I received a free copy of this book from the publisher but my opinions are my own.

on the back porch (a poem every north carolinian should read).

Atticus and I went to the NC Literary Festival today.

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Mostly the boys played with trucks.

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And Legos.

But we did go to a couple of sessions. In honor of the festival, let me point you in the direction of this article in Our State about 10 poems every North Carolinian should read (preferably out loud). Here’s one for your Sunday reading pleasure.

“On the Back Porch” by Dorianne Laux

The cat calls for her dinner.
On the porch I bend and pour
brown soy stars into her bowl,
stroke her dark fur.
It’s not quite night.
Pinpricks of light in the eastern sky.
Above my neighbor’s roof, a transparent
moon, a pink rag of cloud.
Inside my house are those who love me.
My daughter dusts biscuit dough.
And there’s a man who will lift my hair
in his hands, brush it
until it throws sparks.
Everything is just as I’ve left it.
Dinner simmers on the stove.
Glass bowls wait to be filled
with gold broth. Sprigs of parsley
on the cutting board.
I want to smell this rich soup, the air
around me going dark, as stars press
their simple shapes into the sky.
I want to stay on the back porch
while the world tilts
toward sleep, until what I love
misses me, and calls me in.

Atticus slept in the car on the way there and on the way home. Literature will wear a fellow out.

old men playing basketball (a poem for the final four).

“Old Men Playing Basketball” by B. H. Fairchild

The heavy bodies lunge, the broken language
of fake and drive, glamorous jump shot
slowed to a stutter. Their gestures, in love
again with the pure geometry of curves,

rise toward the ball, falter, and fall away.
On the boards their hands and fingertips
tremble in tense little prayers of reach
and balance. Then, the grind of bone

and socket, the caught breath, the sigh,
the grunt of the body laboring to give
birth to itself. In their toiling and grand
sweeps, I wonder, do they still make love

to their wives, kissing the undersides
of their wrists, dancing the old soft-shoe
of desire? And on the long walk home
from the VFW, do they still sing

to the drunken moon? Stands full, clock
moving, the one in army fatigues
and houseshoes says to himself, pick and roll,
and the phrase sounds musical as ever,

radio crooning songs of love after the game,
the girl leaning back in the Chevy’s front seat
as her raven hair flames in the shuddering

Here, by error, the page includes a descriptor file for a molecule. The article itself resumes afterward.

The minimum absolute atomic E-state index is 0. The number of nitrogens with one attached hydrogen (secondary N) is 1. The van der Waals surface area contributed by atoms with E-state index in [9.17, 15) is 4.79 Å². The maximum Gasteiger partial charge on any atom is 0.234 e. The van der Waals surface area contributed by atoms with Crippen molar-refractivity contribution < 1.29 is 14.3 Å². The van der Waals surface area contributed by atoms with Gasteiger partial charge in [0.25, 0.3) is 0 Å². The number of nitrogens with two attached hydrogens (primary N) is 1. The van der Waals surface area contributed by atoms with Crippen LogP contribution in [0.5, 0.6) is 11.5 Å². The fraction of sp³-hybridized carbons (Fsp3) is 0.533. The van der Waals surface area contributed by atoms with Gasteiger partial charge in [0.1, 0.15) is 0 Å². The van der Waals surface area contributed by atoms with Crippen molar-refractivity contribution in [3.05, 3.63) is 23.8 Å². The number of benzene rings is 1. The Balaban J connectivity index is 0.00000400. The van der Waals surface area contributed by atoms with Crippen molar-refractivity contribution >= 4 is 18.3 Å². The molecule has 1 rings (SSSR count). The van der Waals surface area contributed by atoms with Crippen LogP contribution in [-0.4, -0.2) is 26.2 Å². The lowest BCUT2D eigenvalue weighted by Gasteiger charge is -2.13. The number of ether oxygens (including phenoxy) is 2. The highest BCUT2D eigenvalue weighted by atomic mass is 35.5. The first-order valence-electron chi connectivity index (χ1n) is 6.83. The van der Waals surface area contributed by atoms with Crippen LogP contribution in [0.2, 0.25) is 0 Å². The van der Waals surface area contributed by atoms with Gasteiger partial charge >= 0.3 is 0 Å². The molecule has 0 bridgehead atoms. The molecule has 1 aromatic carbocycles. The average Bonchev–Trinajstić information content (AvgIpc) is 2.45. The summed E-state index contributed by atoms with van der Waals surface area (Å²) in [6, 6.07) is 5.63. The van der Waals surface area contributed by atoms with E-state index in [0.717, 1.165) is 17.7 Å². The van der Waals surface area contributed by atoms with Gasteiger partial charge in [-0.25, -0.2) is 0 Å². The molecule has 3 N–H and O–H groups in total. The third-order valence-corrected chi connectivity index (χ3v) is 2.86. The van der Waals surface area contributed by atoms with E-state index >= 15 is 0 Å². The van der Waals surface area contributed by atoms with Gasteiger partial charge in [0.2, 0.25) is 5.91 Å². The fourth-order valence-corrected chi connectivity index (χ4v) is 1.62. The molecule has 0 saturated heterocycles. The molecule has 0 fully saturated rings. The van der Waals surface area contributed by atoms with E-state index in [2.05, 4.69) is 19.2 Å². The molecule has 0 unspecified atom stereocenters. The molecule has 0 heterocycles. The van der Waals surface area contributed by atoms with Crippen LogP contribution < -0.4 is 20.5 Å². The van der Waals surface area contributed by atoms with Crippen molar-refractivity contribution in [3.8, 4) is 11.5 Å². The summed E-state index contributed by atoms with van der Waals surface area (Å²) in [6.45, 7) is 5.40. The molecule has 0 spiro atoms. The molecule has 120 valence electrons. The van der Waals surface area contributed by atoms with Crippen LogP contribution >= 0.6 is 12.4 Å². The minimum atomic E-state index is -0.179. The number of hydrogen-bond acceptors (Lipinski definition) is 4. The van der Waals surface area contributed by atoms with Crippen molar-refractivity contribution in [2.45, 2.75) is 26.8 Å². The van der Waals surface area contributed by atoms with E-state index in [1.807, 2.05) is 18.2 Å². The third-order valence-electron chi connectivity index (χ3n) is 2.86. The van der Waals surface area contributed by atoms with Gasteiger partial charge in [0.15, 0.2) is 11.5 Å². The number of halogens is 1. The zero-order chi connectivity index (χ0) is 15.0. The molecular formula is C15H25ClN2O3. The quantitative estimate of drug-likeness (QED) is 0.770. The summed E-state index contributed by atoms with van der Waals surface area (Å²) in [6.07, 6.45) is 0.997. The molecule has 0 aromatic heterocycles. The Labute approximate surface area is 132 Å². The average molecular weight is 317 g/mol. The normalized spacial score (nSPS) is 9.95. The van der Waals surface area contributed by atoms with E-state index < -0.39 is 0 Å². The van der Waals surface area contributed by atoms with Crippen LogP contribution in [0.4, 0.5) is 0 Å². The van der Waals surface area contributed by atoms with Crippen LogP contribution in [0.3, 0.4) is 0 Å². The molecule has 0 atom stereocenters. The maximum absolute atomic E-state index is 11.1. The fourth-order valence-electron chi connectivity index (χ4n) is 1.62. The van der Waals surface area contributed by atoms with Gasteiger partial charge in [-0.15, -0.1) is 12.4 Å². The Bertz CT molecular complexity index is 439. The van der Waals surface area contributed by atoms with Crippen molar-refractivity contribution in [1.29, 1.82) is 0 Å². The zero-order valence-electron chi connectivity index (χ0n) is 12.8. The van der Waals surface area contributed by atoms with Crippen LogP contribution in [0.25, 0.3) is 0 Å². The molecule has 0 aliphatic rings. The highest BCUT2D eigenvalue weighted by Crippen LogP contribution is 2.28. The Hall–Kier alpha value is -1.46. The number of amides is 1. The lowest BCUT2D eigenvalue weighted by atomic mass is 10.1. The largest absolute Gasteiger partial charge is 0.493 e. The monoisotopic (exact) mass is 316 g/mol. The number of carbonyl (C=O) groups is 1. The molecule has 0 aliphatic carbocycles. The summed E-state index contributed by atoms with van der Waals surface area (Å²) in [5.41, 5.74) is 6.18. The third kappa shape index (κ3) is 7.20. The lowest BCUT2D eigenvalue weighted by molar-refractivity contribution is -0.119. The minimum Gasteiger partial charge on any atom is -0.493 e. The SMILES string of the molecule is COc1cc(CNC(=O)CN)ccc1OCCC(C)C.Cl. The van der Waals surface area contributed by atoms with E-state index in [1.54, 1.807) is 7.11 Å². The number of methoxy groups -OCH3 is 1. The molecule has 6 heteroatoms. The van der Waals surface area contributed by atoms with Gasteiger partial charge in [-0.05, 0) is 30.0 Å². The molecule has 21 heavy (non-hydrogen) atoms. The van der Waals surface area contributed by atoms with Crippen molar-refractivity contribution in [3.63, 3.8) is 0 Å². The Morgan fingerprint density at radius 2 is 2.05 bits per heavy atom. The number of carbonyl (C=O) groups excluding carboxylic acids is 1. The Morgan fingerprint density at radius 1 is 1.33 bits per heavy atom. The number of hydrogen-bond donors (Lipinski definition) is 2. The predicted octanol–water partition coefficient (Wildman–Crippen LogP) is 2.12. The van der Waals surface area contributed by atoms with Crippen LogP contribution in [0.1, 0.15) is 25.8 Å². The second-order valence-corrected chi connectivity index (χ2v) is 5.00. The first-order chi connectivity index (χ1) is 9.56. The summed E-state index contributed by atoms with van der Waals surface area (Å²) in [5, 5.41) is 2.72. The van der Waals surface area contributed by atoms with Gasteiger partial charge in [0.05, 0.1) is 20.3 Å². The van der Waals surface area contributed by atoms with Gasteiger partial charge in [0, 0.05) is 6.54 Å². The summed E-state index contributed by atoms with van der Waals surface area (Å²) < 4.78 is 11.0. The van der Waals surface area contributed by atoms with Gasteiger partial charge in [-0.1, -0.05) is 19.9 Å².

light of the outdoor movie, and now he drives,

gliding toward the net. A glass wand
of autumn light breaks over the backboard.
Boys rise up in old men, wings begin to sprout
at their backs. The ball turns in the darkening air.

into something good

“blessing the boats” by Lucille Clifton

(at St. Mary’s)
may the tide
that is entering even now
the lip of our understanding
carry you out
beyond the face of fear
may you kiss
the wind then turn from it
certain that it will
love your back may you
open your eyes to water
water waving forever
and may you in your innocence
sail through this to that

I started watching The Fosters on Netflix and if you like teen ABC Family dramas then I insist you start immediately. It is lovely and sweet.

Five Days at Memorial: Life and Death in a Storm-Ravaged Hospital by Sheri Fink

This book tells the story of what went down at Memorial Hospital during and after Hurricane Katrina, specifically focused on the accusations of euthanizing patients and the trial that followed. I don’t see how anyone could say that Fink is unbiased, because she clearly believes that Dr. Pou did inject patients with drugs intending to kill them. And you know what, Fink convinced me. I doubt we will ever know for sure what happened, but she makes a compelling case that there was intent to kill and that public opinion was just not willing to convict a doctor who worked during Katrina. The flaw for me was that Fink had put together the book in such a way that it is incomprehensible that Dr. Pou would not be held accountable for what she did, so when Dr. Pou was allowed to go free, I wondered what information might be missing. I tried to do some reading about the other side but the main site that is offered as a rebuttal to the book reads like the ramblings of a conspiracy theory nut. Dr. Pou has not done a lot of interviews or put out much information (Fink implies this is because of her guilt).

I should also say that this book made it clear that I would never survive an apocalypse. The situation in the hospital was beyond horrible and there is no doubt that the people in the hospital were not supported like they should have been. I think everyone in America needs to read more about Katrina and its devastating effects. It has been too easy for those of us who weren’t there to move on.

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A little Simon and Garfunkel to send you into the weekend.